As I am quoted by The St. Petersburg Times, “I basically covered the St. Petersburg mayoral race for the Tampa Tribune.”

I have spoken informally with an attorney over the weekend and am considering retaining his counsel on this matter. These are my rights as I understand them:

My blog posts are protected by Federal Copyright Law as a literary work. My protectable rights arose upon the creation of the work. However, it appears if I do decide to bring suit I will need to register the work first. The use of notice of copyright is not necessary to preserve my rights but I should place a notice on my web site placing people on notice that all works are property of copyright owner.

The registration of the copyright creates a presumption of ownership, but in my case there does not appear to any question as to your ownership. Therefore, registration would merely be a formal prerequisite to bringing suit.

In order to be copyrightable a work must be independently created by you and contain some degree of creativity. My blog is sufficiently creative. Examples of something not containing sufficient creativity are calendars, charts and graphs, and collections of information from public documents. The information and analysis in your work is not protected, but the form is. Because you reproduced my work wholesale violation occurred.

The right violated is my right to produce and distribute copies of my work.

The newspapers defense will be the Fair Use Doctrine.

Elements of this analysis include commercial/non-commercial use, nature of the work, portion of the work used, and effect on your market. None of the factors are determinative but the fact that their use was commercial and that they copied the entire work is in your favor.

I am entitled to actual damages or additional profits of infringement. Moreover, I may be entitled to between $500 and $20,000 for each work copied.

A second friend emailed me to send me supporting documentation and to clarify two points:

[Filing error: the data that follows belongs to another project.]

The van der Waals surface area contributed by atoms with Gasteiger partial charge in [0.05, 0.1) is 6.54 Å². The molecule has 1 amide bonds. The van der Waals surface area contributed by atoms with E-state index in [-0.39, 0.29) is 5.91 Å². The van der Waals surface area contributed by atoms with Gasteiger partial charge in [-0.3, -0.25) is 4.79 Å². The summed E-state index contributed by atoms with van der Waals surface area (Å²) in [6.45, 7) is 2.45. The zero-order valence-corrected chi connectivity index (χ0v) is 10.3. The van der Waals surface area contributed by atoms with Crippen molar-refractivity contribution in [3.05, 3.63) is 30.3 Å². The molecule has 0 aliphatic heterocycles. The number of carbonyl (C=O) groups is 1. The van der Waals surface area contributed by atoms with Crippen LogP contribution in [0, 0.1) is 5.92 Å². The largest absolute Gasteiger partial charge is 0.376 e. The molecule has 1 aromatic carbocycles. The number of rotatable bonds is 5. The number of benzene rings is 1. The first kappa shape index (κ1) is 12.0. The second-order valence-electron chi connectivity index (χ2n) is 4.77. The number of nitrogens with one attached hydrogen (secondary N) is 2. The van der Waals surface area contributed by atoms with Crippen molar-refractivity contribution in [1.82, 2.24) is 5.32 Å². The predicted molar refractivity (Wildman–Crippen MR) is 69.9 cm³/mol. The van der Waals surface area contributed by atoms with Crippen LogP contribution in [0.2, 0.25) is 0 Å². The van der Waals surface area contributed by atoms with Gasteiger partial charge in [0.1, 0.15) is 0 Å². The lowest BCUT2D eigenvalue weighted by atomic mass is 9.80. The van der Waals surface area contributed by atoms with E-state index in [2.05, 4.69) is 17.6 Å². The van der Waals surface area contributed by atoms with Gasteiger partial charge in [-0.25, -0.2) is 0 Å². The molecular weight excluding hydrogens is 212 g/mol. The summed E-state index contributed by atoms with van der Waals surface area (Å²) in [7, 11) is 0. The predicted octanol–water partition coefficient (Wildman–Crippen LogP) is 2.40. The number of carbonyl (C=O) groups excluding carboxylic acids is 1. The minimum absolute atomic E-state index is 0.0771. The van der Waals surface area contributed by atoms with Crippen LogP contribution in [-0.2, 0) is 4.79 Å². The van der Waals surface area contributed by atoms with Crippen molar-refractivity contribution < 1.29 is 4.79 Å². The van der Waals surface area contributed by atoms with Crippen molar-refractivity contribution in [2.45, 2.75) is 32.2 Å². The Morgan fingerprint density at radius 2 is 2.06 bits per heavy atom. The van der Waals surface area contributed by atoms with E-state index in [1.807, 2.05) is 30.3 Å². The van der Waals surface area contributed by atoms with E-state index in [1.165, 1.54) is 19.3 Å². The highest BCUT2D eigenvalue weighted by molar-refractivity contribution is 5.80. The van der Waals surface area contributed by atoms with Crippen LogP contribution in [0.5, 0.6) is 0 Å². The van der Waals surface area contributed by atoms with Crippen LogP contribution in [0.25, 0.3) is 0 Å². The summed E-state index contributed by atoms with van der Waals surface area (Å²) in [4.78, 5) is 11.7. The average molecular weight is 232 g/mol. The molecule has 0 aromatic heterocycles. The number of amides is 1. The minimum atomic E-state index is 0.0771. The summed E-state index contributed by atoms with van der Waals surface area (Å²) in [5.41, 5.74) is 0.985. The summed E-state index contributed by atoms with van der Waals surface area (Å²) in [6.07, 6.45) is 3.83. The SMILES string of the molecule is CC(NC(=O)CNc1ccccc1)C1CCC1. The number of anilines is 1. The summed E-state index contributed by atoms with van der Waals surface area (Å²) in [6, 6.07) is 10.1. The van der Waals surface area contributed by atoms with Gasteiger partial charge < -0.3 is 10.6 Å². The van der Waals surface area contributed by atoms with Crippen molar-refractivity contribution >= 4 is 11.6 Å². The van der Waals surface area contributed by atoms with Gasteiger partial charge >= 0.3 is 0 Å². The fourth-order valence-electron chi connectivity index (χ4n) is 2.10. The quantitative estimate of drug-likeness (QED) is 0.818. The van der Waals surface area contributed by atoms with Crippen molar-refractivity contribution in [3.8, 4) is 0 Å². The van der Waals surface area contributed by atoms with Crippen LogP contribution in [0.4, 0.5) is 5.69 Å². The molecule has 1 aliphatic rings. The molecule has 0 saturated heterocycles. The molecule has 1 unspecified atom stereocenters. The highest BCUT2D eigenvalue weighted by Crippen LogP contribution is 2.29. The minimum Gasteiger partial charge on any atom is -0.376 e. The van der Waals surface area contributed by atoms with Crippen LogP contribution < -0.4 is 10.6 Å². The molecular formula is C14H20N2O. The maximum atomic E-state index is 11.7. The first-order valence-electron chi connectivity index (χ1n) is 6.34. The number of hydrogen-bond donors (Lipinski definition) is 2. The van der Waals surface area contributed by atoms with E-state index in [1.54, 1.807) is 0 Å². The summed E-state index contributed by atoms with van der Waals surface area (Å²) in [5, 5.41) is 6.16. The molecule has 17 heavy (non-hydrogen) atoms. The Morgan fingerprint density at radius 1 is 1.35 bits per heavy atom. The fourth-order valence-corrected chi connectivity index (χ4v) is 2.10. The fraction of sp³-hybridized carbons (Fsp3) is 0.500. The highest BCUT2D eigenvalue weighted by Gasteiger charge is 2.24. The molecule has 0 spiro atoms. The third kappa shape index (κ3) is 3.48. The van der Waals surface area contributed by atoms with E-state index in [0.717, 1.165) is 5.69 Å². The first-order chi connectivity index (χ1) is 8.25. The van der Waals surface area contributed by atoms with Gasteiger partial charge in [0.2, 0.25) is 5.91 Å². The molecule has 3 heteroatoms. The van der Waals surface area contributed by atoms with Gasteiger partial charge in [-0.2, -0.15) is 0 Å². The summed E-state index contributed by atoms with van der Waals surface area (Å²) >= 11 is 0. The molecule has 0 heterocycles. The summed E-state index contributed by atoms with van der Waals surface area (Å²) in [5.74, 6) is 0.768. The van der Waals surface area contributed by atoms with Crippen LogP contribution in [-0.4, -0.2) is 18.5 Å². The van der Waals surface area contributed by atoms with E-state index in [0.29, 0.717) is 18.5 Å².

…The first page shows you do not need to register your copyright to have protection from infringement. The initial term is for the fifty years following creation of the work. You can register the copyright at any time during that period.

The next two pages contain the statutory damages provisions. It appears you are actually entitled to $750 to $30,000 per item of work infringed. The previous numbers I cited were from a treatise, but the amounts have since been increased.

What follows at the end of this letter is a cursory catalog of the articles republished without my permission (I have included the image of each article’s link found this weekend during a search of your newspaper’s website).

This cataloging includes at least forty stories that we’re republished on without my permission. As I said, this is an egregious theft of my intellectual property.

Accordingly, please consider this an invoice for the Tampa Tribune republishing my work. If this matter is addressed immediately, I am willing to accept payment of $xxx per article ($x,xxx(x)) and will waive my rights to seek any future legal remedy. However, let me reiterate that this matter must be addressed immediately, although I am open to further discussion and/or negotiation of an arrangement of similar value.

Peter Schorsch is the President of Extensive Enterprises and is the publisher of some of Florida’s most influential new media websites, including,,, and Sunburn, the morning read of what’s hot in Florida politics. SaintPetersBlog has for three years running been ranked by the Washington Post as the best state-based blog in Florida. In addition to his publishing efforts, Peter is a political consultant to several of the state’s largest governmental affairs and public relations firms. Peter lives in St. Petersburg with his wife, Michelle, and their daughter, Ella.